SATURNIA PAVONIA (Linnaeus, 1758) -- Small Emperor Moth

Phalaena pavonia Linnaeus, 1778, Syst. Nat. (Edn 10) 1: 496.

Type locality: [Europe].


A plate from Albin (1720).

BIOGEOGRAPHICAL AFFILIATION

Holarctic; Palaearctic (both eastern and western). Pleistocene refuge: Polycentric -- Iranian, Mediterranean and Caspian refugia.


ADULT DESCRIPTION AND VARIATION

Wingspan (males) 40--65mm, (females) 48--90mm.


Female Saturnia pavonia, England. Photo: © Tony Pittaway. Female Saturnia pavonia, England. Photo: © Tony Pittaway.

A small version of Saturnia pyri, but differing in being sexually dimorphic and much greyer, and lacking any of the chocolate-brown of that species. The sexes are similarly marked, but males are more brightly coloured, with rosy, tawny and orange hues. There is little variation, but sometimes the eye-spots are missing from all wings (ab. obsoleta Tutt), or abnormally shaped. Occasionally, a female may be coloured as per the male, or be very dark grey.


Male Saturnia pavonia, England. Photo: © Tony Pittaway.

ADULT BIOLOGY

Although the females are nocturnal, they call by day, often attracting many of the diurnal males on sunny afternoons. These dash madly here and there over open ground in search of the females; however, females of this species only pair once, unlike those of Saturnia pavoniella.

This is a very adaptable species of shrub-strewn grasslands, heaths, woodland margins and hedgerows, occurring up to 2000m altitude in the Alps.


FLIGHT-TIME

Depending on latitude and altitude, March to June as a single generation. In the UK, most are on the wing from mid April to May.


EARLY STAGES

OVUM: Oval, 1.4 x 2.2mm, greyish-white with olive-brown gum. Laid in neat clusters around peripheral twigs of the host, hatching ten to fourteen days later.


Eggs of Saturnia pavonia, England. Photo: © Tony Pittaway.

LARVA: Full-fed 60--75mm. The newly-hatched, 2--3mm-long larvae consume part of their eggshells before clustering together. At this stage they are black and bristly, with some orange down each side. As they grow, patches of orange appear around the base of the tubercles. These spread and coalesce with further growth, and gradually become green. Most full-grown larva are grass-green with a yellow sub-spiracular line on the abdominal segments. Each segment bears dorsally a half-ring of six yellow, pink or orange, spine-topped tubercles. These may have a black ring around their base which, in some individuals, link up to form a black band. Some larvae may be completely black, and many have varying degrees of black pigmentation.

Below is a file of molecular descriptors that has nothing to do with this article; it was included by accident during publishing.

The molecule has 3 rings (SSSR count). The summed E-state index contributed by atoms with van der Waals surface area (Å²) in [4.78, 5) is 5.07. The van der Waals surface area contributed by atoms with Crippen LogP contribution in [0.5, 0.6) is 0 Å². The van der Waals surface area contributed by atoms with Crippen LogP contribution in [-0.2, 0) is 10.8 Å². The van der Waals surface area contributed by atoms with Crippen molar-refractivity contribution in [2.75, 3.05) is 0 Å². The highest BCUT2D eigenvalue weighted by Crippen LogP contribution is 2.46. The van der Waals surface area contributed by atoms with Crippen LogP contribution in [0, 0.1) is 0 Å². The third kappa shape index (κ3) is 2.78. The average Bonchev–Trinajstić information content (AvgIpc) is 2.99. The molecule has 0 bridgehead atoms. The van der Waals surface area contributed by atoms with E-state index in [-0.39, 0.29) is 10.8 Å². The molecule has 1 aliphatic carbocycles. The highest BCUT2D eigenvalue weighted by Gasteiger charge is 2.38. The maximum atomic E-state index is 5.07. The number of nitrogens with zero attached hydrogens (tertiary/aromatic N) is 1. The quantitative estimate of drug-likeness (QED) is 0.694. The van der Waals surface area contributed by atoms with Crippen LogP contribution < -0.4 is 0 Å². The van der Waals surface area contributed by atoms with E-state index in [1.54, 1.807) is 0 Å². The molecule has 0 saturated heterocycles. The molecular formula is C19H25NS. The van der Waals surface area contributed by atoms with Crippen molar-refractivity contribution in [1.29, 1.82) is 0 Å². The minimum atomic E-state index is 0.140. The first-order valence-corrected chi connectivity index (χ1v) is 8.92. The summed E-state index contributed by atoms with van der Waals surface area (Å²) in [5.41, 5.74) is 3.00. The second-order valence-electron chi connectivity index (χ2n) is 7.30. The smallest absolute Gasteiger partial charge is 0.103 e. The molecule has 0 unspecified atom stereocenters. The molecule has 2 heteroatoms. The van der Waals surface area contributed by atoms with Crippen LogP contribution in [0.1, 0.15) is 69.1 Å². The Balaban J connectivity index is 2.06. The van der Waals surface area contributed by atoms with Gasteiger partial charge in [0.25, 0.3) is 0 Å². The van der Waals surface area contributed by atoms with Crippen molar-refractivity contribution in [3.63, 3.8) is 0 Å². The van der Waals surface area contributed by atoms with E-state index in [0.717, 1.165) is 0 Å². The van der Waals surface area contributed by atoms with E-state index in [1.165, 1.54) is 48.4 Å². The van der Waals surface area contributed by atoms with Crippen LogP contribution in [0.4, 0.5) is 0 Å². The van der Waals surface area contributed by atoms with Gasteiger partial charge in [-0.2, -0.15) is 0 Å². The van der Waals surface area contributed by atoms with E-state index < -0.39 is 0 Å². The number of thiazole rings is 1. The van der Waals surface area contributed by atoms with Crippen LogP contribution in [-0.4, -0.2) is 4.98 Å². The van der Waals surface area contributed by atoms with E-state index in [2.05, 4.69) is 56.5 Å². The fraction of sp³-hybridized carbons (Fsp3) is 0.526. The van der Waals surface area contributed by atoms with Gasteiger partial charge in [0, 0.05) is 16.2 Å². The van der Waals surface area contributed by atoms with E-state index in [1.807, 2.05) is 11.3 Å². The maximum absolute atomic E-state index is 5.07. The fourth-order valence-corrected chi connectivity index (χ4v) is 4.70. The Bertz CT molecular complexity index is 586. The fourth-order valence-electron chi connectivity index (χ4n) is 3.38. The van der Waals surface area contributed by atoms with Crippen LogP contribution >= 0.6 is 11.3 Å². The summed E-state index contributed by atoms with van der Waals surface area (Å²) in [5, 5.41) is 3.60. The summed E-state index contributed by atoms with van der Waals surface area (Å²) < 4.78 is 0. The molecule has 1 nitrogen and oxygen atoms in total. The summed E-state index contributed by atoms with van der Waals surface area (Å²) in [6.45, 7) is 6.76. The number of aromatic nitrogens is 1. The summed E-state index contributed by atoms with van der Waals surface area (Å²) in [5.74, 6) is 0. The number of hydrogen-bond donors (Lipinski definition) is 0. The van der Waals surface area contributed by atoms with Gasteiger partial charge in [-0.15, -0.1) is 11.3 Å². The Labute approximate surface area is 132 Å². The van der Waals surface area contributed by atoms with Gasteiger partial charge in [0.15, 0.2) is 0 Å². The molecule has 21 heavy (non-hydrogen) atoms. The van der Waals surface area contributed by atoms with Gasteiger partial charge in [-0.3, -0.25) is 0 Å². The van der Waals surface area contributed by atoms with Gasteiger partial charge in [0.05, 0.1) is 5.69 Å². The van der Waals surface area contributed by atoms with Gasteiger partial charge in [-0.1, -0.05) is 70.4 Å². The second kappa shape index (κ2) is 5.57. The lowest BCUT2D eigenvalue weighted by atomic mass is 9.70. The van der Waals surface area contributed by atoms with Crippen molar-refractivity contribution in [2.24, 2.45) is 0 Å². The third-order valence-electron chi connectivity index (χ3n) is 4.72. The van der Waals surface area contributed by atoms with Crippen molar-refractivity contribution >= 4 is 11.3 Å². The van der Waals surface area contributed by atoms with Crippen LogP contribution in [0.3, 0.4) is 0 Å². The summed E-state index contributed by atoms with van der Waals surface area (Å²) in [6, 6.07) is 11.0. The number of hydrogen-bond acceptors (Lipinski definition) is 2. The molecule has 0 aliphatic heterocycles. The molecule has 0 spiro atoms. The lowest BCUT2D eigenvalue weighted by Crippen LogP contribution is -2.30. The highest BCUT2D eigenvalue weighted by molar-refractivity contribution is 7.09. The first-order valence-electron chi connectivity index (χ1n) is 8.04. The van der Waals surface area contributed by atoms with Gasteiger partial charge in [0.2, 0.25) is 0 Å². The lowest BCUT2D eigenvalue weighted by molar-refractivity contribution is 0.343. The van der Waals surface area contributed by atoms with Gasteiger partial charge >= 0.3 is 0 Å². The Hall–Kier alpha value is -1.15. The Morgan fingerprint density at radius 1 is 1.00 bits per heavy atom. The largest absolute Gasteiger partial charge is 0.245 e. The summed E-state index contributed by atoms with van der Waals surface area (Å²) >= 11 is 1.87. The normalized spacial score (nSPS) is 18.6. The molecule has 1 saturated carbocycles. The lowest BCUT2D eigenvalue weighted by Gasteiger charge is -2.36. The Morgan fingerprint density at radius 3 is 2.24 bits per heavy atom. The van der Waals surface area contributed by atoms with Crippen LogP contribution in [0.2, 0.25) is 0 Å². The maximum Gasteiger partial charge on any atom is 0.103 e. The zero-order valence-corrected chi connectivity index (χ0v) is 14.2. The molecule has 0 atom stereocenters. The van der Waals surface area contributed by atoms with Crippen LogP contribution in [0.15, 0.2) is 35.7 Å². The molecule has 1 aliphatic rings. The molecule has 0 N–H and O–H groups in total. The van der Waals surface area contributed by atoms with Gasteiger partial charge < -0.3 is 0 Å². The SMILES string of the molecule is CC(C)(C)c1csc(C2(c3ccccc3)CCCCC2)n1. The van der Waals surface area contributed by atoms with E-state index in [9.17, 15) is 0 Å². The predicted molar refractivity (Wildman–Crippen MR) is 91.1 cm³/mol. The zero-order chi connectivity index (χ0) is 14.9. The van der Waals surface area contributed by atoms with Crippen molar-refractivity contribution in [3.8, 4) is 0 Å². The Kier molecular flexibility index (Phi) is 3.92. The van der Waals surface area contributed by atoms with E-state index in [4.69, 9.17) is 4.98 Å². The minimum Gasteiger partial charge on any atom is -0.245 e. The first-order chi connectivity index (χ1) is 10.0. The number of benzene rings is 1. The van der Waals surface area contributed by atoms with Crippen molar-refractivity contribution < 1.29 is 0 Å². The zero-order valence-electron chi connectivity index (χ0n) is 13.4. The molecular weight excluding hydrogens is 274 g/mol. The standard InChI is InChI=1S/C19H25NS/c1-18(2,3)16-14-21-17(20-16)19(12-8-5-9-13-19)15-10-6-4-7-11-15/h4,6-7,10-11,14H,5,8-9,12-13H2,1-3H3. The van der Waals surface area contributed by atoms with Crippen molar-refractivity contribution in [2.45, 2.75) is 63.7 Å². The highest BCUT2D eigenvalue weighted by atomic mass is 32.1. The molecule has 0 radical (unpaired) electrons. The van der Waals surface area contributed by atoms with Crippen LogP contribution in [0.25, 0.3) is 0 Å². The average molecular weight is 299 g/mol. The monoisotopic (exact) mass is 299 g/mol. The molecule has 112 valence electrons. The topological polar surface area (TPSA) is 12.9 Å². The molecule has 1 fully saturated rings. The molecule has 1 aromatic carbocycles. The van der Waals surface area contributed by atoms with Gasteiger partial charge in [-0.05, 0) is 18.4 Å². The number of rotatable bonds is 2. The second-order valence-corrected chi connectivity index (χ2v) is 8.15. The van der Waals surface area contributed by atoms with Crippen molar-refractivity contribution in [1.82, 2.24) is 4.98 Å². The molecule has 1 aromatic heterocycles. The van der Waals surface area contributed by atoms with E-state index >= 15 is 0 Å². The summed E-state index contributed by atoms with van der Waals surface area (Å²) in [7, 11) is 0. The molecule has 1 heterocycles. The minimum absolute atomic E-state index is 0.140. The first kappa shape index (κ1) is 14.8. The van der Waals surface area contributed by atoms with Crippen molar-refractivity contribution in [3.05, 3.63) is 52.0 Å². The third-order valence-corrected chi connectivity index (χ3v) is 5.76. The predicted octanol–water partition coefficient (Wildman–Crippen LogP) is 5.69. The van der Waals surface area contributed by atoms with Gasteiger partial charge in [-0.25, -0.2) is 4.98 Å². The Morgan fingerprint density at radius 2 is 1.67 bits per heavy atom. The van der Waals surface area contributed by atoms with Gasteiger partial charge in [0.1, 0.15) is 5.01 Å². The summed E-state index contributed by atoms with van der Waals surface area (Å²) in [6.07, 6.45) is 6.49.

Young larvae cluster together and move about quite openly; however, as from the second instar they disperse and become solitary.


First instar larvae of Saturnia pavonia, England. Photo: © Tony Pittaway. Second instar larvae of Saturnia pavonia, England. Photo: © Tony Pittaway. Third instar larvae of Saturnia pavonia, England. Photo: © Tony Pittaway. Third instar larvae of Saturnia pavonia, England. Photo: © Tony Pittaway. Fourth instar larvae of Saturnia pavonia, England. Photo: © Tony Pittaway. Full-grown larva of Saturnia pavonia, England. Photo: © Tony Pittaway. Full-grown larva of Saturnia pavonia, England. Photo: © Tony Pittaway.

Hostplants. Polyphagous, with different plants being preferred in different areas. Favourites are species of bramble/raspberry (Rubus), Prunus (P. spinosa), hawthorn (Crataegus), oak (Quercus), hornbeam (Carpinus), birch (Betula), willow (Salix), heath (Erica), blueberry (Vaccinium), spiraea (Spiraea), meadowsweet (Filipendula), purple loosetrife (Lythrum), cinquefoil (Potentilla), wild rose (Rosa), heather (Calluna), sea buckthorn (Hippophae) etc.

PUPA: 20--25mm. Dark brown to black, noticeably dorso-ventrally flattened, and 'comma'-shaped. Formed in a coarse, thin-walled, pear-shaped, double, unsealed brown cocoon low down amongst the hostplant, often at ground-level.


Cocoon of Saturnia pavonia, England. Photo: © Tony Pittaway. Female pupa of Saturnia pavonia, England. Photo: © Tony Pittaway.

PARASITOIDS

Tachinidae: Compsilura concinnata (Meigen), Epicampocera succincta (Meigen), Eurithia consobrina (Meigen), Exorista grandis (Zetterstedt), Exorista sorbillans (Wiedemann), Huebneria affinis (Fallén), Linnaemyia comta (Fallén), Masicera pavoniae (Robineau-Desvoidy), Masicera silvatica (Fallén), Phryxe nemea, Phryxe vulgaris (Fallén), Rhacodinella apicata, Winthemia quadripustulata (Fabricius), Winthemia variegata (Meigen); Braconidae: Meteorus luridus Ruthe, Microplitis aduncus Ruthe, Proapanteles immunis (Haliday); Ichneumonidae: Agrothereutes fumipennis (Gravenhorst), Agrothereutes incubitor Strom, Agrothereutes tibialis Thomson, Amblyteles armatorius (Forster), Amblyteles oratorius (Fabricius), Anomalon signatum Gravenhorst, Exetastes illusor (Gravenhorst), Exetastes nigripes (Gravenhorst), Gelis insolens (Gravenhorst), Gelis palpator (Gravenhorst), Metopius dentatus (Fabricius); Trichogrammatidae: Trichogramma telengai.


DISTRIBUTION

The most widely distributed palaearctic saturnid, ranging in the west from Ireland across the Ural Mountains (Nupponen & Fibiger, 2002) to Siberia, and from northern Scandinavia and arctic Russia south to northern Spain, the northern Alps, Slovakia, Kazakhstan and the Caucasus. A rarity in the Republic of Georgia and Armenia (Zolotuhin, Didmanidze & Petrov, 2011).

Extra-limital range. The Altai Mountains, central and southern Siberia, southern Yakutia (Kaimuk et al., 2005), the Russian Far East (Izerskiy, 1999a; Dubatolov, 2009; Dubatolov & Dolgikh, 2009) and northeast China.


OTHER SUBSPECIES

None.



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